Consumption of cement in the state has gone up by around 60 per cent in the past six years following a boom in the construction sector.
In 2006-07, the total consumption of cement stood at 44.93 lakh tonnes and the figure rose to 77.61 lakh tonnes in 2011-12.
A study of the cement consumption trend in the first seven months of the current fiscal reveals that the state has used up 7.5 lakh tonnes of cement a month during the period. Going by the trend, it is expected the cement consumption to reach the 90-lakh-tonne mark by the end of 2012-13. This would be double of the 2006-07 figure.
Bihar could add the consumption of cement by just 12.07 lakh tonnes in the first six years of the decade. The cement sale was 32.86 lakh tonnes in 2001-02, though the figure rose to 44.93 lakh tonnes in 2006-07.
In the past 12 years (since 2001-02), the first six years could add up to 12.07 lakh tonnes of consumption. Keeping in mind the sales figures of the first six months of this financial year, the following six years (till the end of 2012-13) are likely to witness a consumption of another 45 lakh tonnes.
The state, which clocked a double digit growth in past five years, witnessed 16.71 per cent Gross State Domestic Product (GSDP) in 2011-12, compared to its performance in the previous fiscal.
Going by value terms, Bihar’s economy is worth Rs 1,51,866 crore at constant prices. While the primary sector of the state economy is worth Rs 34,111 crore, the secondary sector is worth Rs 29,695 crore. The absolute value of the tertiary sector is Rs 88,060 crore. Of the total size of Rs 29,695 crore, the construction sector contributes Rs 20,483 crore and the manufacturing segment Rs 7,415 crore.
The construction sector constitutes almost 69 per cent of the secondary sector and 13.48 per cent of the GSDP, which is Rs 1,51,866 crore.
The boom in the construction sector, feel experts, is the result of a stable state government, large-scale public investments by both the Union and the state government in sectors like roads, bridges, schools and health centres and increased demand from private real estate developers for constructing residential apartments and commercial complexes.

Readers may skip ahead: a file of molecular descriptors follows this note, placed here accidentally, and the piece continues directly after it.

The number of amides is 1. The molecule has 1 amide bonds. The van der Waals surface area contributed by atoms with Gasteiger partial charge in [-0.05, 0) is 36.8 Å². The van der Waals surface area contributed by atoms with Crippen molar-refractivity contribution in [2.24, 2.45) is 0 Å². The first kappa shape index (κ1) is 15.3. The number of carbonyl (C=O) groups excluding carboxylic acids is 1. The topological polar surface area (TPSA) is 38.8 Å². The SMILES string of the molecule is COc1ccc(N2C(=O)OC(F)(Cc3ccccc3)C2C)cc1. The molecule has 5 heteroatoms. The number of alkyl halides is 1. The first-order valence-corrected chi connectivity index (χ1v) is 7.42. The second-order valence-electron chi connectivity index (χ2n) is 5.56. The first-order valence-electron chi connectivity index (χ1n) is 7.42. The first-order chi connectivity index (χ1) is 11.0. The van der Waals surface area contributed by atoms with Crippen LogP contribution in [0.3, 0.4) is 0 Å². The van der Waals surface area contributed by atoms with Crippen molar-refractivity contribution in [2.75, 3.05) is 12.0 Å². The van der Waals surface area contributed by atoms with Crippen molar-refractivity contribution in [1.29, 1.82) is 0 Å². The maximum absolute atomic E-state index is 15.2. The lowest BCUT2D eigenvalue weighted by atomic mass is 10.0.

Two years ago, the cement consumption growth recorded a 25-30 per cent growth in Bihar.
R.S. Rathore, the deputy general manager of Maihar Cement, Patna, said that the growth of cement consumption in Bihar has been 20 per cent per year in the past three-to-four years as against the national growth of six-to-eight per cent in the same period. Maihar Cement is a unit of BK Birla Group of Companies.
He added: “Huge spending by the government and private sector is the main reason leading to the increase in cement consumption. There has been a real estate boom in Bihar, especially in Patna, since 2006. Several malls, residential flats and commercial complexes have come up in the capital and many more are under construction. Besides, the Centre and the state government spending have also gone as roads, schools and health centres are being constructed.”
Rathore said: “People’s income has also increased in a steady way and there is a growing tendency among the middle and the upper middle class to buy flats and invest in the real estate.
|A labourer at work at a construction site in Patna. Picture by Jai Prakash
“Those belonging to the lower strata of society are also buying pucca houses by utilising benefits of schemes such as Indira Awas Yojana.”
Another official of the cement company told The Telegraph on condition of anonymity that the consumption has of late slowed down a bit because builders were failing to find prospective buyers for residential flats. “It’s not that flats are not being sold. But the rush is suddenly not there,” he said.
There are altogether 18 brands of cement, which are mainly brought from the Satna and Raipur cluster. “Birla Gold and Lafarge are the market leaders in the state with both constituting 2.50 lakh tonnes out of 7.5 lakh tonnes sold every month,” Rathore said.
Cement manufacturers from Rajasthan and the southern part of the country are also heading towards because they are getting a good price. “Firms based in Rajasthan and South India have to shell out Rs 75 per bag of cement as freight charge. Despite this, they are coming to Bihar for better dividends,” a cement firm official said.
White cement is being sold at anything between Rs 330 and Rs 345 a bag in wholesale market, it is available at Rs 355-Rs 370 a bag in the retail sector. Black cement, which is a bit cheaper than its white variant, is sold at Rs 270-280 a bag in the wholesale market and Rs 290-Rs 310 a bag in retail.
Sachin Chandara, chairman of the Patna chapter of Builders Association of India, said that cement was sold at Rs 125-Rs 140 per bag in retail in 2005-06. “The price has become double in just six years, but demand is not the only reason. Cement manufacturers raise prices arbitrarily. Even during a lean period, the price of cement never goes down due because of the market monopoly or cartels formed by cement manufacturers,” he added.
“Around three months ago, Competition Commission of India had slapped a penalty of Rs 6,300 crore on the association of cement manufacturers for indulging in cartelisation,” Chandra said.